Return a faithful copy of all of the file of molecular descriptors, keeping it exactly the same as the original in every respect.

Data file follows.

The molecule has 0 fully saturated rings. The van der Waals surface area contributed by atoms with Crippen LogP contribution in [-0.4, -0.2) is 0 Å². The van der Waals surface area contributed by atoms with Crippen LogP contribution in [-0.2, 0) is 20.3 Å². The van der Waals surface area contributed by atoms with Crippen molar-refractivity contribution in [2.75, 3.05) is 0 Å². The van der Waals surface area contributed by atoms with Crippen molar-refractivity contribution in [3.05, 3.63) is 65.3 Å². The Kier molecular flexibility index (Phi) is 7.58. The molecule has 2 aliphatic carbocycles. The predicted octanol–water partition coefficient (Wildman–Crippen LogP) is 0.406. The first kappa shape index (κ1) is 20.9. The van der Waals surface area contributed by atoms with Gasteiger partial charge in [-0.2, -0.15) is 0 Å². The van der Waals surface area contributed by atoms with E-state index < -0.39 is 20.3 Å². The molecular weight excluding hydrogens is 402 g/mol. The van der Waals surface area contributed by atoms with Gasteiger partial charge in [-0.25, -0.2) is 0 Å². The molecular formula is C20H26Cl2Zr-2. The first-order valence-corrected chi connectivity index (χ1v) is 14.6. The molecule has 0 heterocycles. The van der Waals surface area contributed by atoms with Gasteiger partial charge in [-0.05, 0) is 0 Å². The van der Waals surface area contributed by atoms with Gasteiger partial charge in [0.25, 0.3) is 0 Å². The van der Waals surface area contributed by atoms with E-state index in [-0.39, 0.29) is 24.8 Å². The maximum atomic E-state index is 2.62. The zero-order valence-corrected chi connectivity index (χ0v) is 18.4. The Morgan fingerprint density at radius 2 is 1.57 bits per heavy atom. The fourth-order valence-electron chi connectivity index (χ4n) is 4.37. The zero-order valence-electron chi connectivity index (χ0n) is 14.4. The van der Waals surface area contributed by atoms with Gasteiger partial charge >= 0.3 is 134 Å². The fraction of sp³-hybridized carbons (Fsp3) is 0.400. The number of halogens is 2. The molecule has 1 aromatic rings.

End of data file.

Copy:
The molecule has 0 fully saturated rings. The van der Waals surface area contributed by atoms with Crippen LogP contribution in [-0.4, -0.2) is 0 Å². The van der Waals surface area contributed by atoms with Crippen LogP contribution in [-0.2, 0) is 20.3 Å². The van der Waals surface area contributed by atoms with Crippen molar-refractivity contribution in [2.75, 3.05) is 0 Å². The van der Waals surface area contributed by atoms with Crippen molar-refractivity contribution in [3.05, 3.63) is 65.3 Å². The Kier molecular flexibility index (Phi) is 7.58. The molecule has 2 aliphatic carbocycles. The predicted octanol–water partition coefficient (Wildman–Crippen LogP) is 0.406. The first kappa shape index (κ1) is 20.9. The van der Waals surface area contributed by atoms with Gasteiger partial charge in [-0.2, -0.15) is 0 Å². The van der Waals surface area contributed by atoms with E-state index < -0.39 is 20.3 Å². The molecular weight excluding hydrogens is 402 g/mol. The van der Waals surface area contributed by atoms with Gasteiger partial charge in [-0.25, -0.2) is 0 Å². The molecular formula is C20H26Cl2Zr-2. The first-order valence-corrected chi connectivity index (χ1v) is 14.6. The molecule has 0 heterocycles. The van der Waals surface area contributed by atoms with Gasteiger partial charge in [-0.05, 0) is 0 Å². The van der Waals surface area contributed by atoms with Gasteiger partial charge in [0.25, 0.3) is 0 Å². The van der Waals surface area contributed by atoms with E-state index in [-0.39, 0.29) is 24.8 Å². The maximum atomic E-state index is 2.62. The zero-order valence-corrected chi connectivity index (χ0v) is 18.4. The Morgan fingerprint density at radius 2 is 1.57 bits per heavy atom. The fourth-order valence-electron chi connectivity index (χ4n) is 4.37. The zero-order valence-electron chi connectivity index (χ0n) is 14.4. The van der Waals surface area contributed by atoms with Gasteiger partial charge >= 0.3 is 134 Å². The fraction of sp³-hybridized carbons (Fsp3) is 0.400. The number of halogens is 2. The molecule has 1 aromatic rings.